In the Senate, the split on State Agencies is 4 to 4; however, the State Senate has a rule that allows a bill to be pulled out of committee and onto the Senate floor for debate if there are a majority of Senators in support. As 18 Senators would be needed to make the move, the Senate Democrats’ majority of 20 could allow this to happen.
There are three potential ways that the redistricting debate could break and two are seriously in play at this juncture.
1) You could see a near-straight party line vote on redistricting if the Democrats decide to muscle a plan to their advantage through. Despite cries of partisanship, if the tables were turned, you can bet your bottom dollar that the GOP would build a plan in their favor and keep their rank-and-file in order. The Democrats may do the same.
2) Republicans are flirting with members of the legislative Black Caucus – all Democrats – by assuring them that a "majority-minority" Congressional seat could be formed. One seat built to elect an African-American Democrat would assure that the remaining three seats are safe for Republicans for the next decade.
GOP strategists argue that it can be built, but Democrats – including new party chairman Will Bond – say it’s "a factual impossibility." According to most Democratic estimates, 41% is the highest African-American population that could be built into a single district.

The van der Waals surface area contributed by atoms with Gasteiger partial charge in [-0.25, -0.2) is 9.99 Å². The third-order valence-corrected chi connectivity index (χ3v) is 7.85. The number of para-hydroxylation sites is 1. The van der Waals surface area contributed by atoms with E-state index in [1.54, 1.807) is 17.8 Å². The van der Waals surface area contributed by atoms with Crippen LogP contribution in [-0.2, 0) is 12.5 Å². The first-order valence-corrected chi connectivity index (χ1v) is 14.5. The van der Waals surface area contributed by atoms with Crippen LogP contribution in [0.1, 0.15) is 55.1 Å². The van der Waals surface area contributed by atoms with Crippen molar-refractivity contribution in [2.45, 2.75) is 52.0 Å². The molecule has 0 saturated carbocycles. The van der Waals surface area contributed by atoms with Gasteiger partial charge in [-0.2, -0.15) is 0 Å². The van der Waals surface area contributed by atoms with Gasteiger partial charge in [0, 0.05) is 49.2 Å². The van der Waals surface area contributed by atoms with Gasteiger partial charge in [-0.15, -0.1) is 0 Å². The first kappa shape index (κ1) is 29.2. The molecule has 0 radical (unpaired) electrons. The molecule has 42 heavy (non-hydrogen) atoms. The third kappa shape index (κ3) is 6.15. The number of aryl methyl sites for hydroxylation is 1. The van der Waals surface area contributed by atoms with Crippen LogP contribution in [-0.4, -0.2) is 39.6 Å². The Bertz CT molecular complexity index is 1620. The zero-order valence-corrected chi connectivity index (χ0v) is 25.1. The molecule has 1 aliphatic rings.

Southern states that have seen huge Republican gains in the last decade have used the GOP-Black Caucus alliance effectively to gain Congressional advantages, but minority populations are much larger in states like Mississippi, Georgia and Alabama.
3) A third scenario that seems to be the fallback position if the other two prospects get too radioactive is the "path of least resistance" approach. New Congressional Districts under this effort would involve disrupting existing lines as little as possible in hopes of pleasing all involved.
Regardless of the outcome, there are sure to be fireworks and it will likely be the most politically charged debate of the session. Arkansas’ Congressional Districts have changed dramatically during the last 70 years, but not so much in the last 20 years as we’ve previously reported. It appears that the 2011 realignment will be one for the ages.